Senate Runoffs in Georgia: A Crucial Battle for Control of the Nation

Zoe Mello Zdraveski, Contributing Writer

Following the tension of November’s presidential election, all eyes turned to the pivotal January 5th runoff for Georgia’s US Senate seats, which will prove central to whether the Biden administration will be able to enact its more ambitious policy proposals. Democrats Jon Ossoff and Raphael Warnock are challenging incumbent Republican senators David Perdue and Kelly Loeffler for not merely their seats, but control of the Senate. The current makeup of the Senate since November’s election stands at 50 Republicans, 46 Democrats, and two Independents who caucus with the Democrats; if Ossoff and Warnock manage to pull off their respective races, the Senate would be half reliable Democratic voters. Vice-President-elect Kamala Harris would provide the tie-breaking 51st vote, putting the governing body under Democratic control.

The stakes are incredibly high for the Biden administration.”

The stakes are incredibly high for the Biden administration; the potential productivity of their political agenda in the next four years looks very different depending on who controls the Senate during this term. Sophomore Phoebe Damato told the Register Forum that “the election is super vital. It will determine whether Biden is able to get anything done during his term.” So much is on the line for the president-elect, from infrastructure and healthcare measures to judicial nominees, and even a sweeping green jobs program. 

Tens of millions of dollars are slated to be poured into Georgia in the weeks leading up to the elections, funding copious political advertisements. Though Joe Biden narrowly won the state in November, it is traditionally difficult to convince voters to turn out for elections whose ballot does not contain the presidential contest, especially in a runoff election several days after new years, not even mentioning the pandemic that has bled into everyday life. The Republican party typically dominates local elections in mostly-conservative Georgia, and the pressure is on, hence the immense amount of media attention and resources being poured into these races. Following President Trump’s baseless accusations that the presidential election was stolen from him, it seems likely that the Republican party will utilize their voters’ bitterness about the presidential race to incentivize them to turn out in Georgia and protect their Senate majority. Republicans in the state have continued to host large in-person rallies, saturating voters with popular conservative senators from across the country and flooding them with conspiracy theories about Trump being the rightful winner of Georgia’s popular vote. Democrats have preferred virtual events, continuing to emphasize (and rely heavily on) the early voting and grassroots outreach that worked for them in November, with concern for public safety during the pandemic.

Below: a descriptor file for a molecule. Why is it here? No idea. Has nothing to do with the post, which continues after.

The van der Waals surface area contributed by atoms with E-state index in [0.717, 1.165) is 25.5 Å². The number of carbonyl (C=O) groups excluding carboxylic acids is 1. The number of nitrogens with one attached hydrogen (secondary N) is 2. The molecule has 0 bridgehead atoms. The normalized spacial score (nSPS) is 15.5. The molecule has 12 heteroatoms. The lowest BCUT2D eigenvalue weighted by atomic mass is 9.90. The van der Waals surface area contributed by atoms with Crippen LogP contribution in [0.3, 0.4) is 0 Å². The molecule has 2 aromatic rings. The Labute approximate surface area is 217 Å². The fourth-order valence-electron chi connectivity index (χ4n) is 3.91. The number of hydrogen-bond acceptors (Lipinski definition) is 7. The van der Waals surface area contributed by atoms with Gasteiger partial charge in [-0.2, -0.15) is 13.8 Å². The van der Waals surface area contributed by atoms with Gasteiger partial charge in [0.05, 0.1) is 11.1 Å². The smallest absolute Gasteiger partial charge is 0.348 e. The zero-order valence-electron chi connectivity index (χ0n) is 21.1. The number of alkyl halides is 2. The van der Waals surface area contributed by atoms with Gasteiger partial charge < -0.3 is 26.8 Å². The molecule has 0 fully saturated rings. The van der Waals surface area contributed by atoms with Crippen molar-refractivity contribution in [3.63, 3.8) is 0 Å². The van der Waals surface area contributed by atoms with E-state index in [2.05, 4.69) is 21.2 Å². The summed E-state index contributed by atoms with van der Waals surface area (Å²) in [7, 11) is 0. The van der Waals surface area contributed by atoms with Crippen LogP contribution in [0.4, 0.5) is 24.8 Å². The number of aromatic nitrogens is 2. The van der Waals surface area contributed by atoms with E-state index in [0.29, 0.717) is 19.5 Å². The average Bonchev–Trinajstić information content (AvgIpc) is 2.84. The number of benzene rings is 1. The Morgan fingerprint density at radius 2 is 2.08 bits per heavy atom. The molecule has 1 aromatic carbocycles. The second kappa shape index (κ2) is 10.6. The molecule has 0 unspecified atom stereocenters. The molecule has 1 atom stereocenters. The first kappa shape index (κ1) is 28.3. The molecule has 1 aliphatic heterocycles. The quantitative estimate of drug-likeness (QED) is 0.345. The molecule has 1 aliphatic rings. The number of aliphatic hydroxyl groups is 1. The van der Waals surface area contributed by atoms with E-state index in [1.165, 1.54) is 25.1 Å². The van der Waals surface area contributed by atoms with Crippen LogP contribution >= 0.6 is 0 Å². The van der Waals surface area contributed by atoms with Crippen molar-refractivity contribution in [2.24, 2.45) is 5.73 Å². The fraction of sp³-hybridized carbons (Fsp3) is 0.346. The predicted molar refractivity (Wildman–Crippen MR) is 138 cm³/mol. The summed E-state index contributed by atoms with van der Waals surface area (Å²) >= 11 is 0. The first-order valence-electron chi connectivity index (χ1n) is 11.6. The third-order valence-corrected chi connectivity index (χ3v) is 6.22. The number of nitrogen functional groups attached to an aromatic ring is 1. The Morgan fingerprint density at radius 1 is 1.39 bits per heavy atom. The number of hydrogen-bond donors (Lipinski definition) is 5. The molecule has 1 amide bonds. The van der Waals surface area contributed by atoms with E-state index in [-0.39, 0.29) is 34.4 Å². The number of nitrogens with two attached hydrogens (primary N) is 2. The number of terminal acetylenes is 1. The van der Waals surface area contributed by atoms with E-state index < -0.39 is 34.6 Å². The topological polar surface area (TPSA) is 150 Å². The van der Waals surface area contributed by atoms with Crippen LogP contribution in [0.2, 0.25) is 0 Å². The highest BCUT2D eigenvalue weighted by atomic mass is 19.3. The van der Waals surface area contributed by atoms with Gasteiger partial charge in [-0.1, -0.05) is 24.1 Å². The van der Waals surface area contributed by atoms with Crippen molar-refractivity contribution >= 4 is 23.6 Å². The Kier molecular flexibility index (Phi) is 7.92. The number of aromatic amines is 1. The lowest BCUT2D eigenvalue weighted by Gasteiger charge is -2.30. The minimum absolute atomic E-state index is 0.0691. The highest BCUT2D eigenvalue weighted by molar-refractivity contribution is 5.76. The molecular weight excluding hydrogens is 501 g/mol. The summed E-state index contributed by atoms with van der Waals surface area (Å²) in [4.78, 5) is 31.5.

An outcry from civil and voting rights organizations was prompted after four of the ten most populous counties in the state announced that they would be reducing the number of early voting locations for the runoffs. Advocates warn that the reduction in early voting places will disproportionately affect Black and Latino voters by making the polls harder to access. The Georgia branches of the NAACP and ACLU sent a letter to local officials imploring them to maintain the voting stations available during the November election and included a map exhibiting how most of these previously available locations were in areas with high proportions of Black voters.

Georgia hasn’t sent a Democratic senator to Washington in decades.”

Though Georgia hasn’t sent a Democratic senator to Washington in decades, current polls show the two races as neck-and-neck, true nail-biters. The future of our nation amidst racial and political unrest, as well as a pandemic, hangs in the balance.